NEWPORT, Ky. -- Brighton Center’s hope for students in its Youth Leadership Development program can be summed up in three words.
“We encourage our youth to dream, believe and achieve,” said Michelle Bullis, the after-school program’s coordinator. The longstanding program is at the “heart of Brighton Center’s mission,” she said. And it has been helping to empower Northern Kentucky’s middle school students for nearly half of the local nonprofit’s 60-year history.
So how does a decades-old outreach program stay relevant in the ever-changing, sixth- through eighth-grade social scene? The answer is simple: The middle school students, themselves, help lead the club activities at their respective schools.
“Our projects are all student-led and catered to meet the needs of each specific school community,” Bullis said. “That’s why we continue to see huge benefits.”
Brighton knows every school and community it serves is not “one-size-fits-all.” The varied program is offered at Newport, Tichenor, Holmes and Campbell County middle schools, as well as Campbell County’s alternative school.
Using a curriculum designed to develop and increase social and emotional well-being for teens, students involved in the clubs are provided with support strategies to help them avoid problem behaviors and opportunities to prepare for successful adulthood.
“We utilize experiential learning through small-group discussion, role-playing and service learning,” Bullis said. Participants also explore options for life after middle and high school through job-shadowing experiences and college tours. Additionally, they’re exposed to the arts with several field trips to local arts, cultural and recreational events, she said.
These experiences help build self-esteem, responsibility and empathy, as well as feelings of accomplishment and a sense of belonging to their community, Bullis added.
Newport Middle School's club recently collected materials and created nesting bags to help local birds make nests for their young. To promote literacy, the students are constructing book houses that will be placed all over the city. The idea is to get more residents reading with an easy “take-one, leave-one” approach to books, said eighth-grader Ciara Walters.
“It feels good to help your community,” Ciara said. “This is where we live, and we should all try to help make it a better place.”
Despite their diverse backgrounds, that drive to make the world a better place is something each participant shares, Bullis said. It’s also the reason why most join the after-school club. Any interested student is invited to join, but Brighton encourages participating schools to extend special invitations to youth who are considered “at-risk” for negative, high-risk behavior because they’re not already involved in a positive, after-school activity.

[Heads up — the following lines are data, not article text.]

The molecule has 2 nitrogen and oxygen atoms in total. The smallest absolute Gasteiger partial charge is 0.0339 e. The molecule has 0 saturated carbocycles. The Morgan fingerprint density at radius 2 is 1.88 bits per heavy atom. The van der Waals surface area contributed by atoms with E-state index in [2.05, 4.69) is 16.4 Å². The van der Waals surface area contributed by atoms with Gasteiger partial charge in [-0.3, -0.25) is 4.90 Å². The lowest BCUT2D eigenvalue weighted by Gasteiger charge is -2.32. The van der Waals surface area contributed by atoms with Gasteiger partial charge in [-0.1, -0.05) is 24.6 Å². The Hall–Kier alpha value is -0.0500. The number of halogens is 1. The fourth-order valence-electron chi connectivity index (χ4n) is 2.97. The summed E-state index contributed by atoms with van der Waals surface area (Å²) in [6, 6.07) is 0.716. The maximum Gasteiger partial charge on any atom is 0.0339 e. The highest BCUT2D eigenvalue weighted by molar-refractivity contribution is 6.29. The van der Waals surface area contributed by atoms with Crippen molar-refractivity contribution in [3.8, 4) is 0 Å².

“We want (the clubs) to be a safe place for students,” Bullis said. “Youth will learn about themselves, their peers and also overcome many challenges that they, and their families, might be facing.”
Ciara, and a group of her friends, say they joined the club at Newport Middle School this year because they knew it would be fun, and it would get them out of their school and into the community.
“It makes us useful,” eighth-grader Morgan Smith said. So far this year, the group has not only initiated the birding and literacy projects, but also collected school supplies for needy classmates, picked up trash around their city, and created an Earth Day lesson they’ll present to younger students in Newport Independent Schools.
Helping others is at the core of the club in Newport – and the leadership skills they’re picking up along the way is just icing on the cake, according to eighth-grader Darren Bravard.
“It gets your blood pumping,” he said of the exciting opportunities he has experienced since joining Newport’s club as a sixth-grader.
For school administrators, seeing students passionate about becoming leaders in their community is exciting to watch, said Diane Hatfield, Newport’s district curriculum specialist.
“We view it as a key piece in our students’ educational experience here,” she said. “It’s a multi-layered program, and there’s a lot of research behind what they’re doing.”
The program allows students to take ownership of their community, according to Karen Hughes, Tichenor Middle School’s Youth Service Center director. But another benefit of the program is exposing them to all Greater Cincinnati has to offer, she explained.
“It gives our students some opportunities that they might not otherwise get to experience: meeting politicians, visiting colleges, going to sporting events… and trips to the Aronoff Center and local art museums,” she said.
According to Brighton, creating a fun, safe and supportive environment for students after school results in a decrease in juvenile delinquency. Data collected from each of the local sites last year show additional benefits.
For example, every student involved in the Youth Leadership Development program was promoted to the next grade level.
The hope is as more and more students go through the program, communities will have more successful leaders who will continue to make positive choices in their high school, college and adult years, Bullis said.
“We’ll continue to offer the program, and we’d love to expand it even further,” she said. “(The clubs) continue to meet the needs of our youth, and encourage creative, positive ways to fill their time after school.”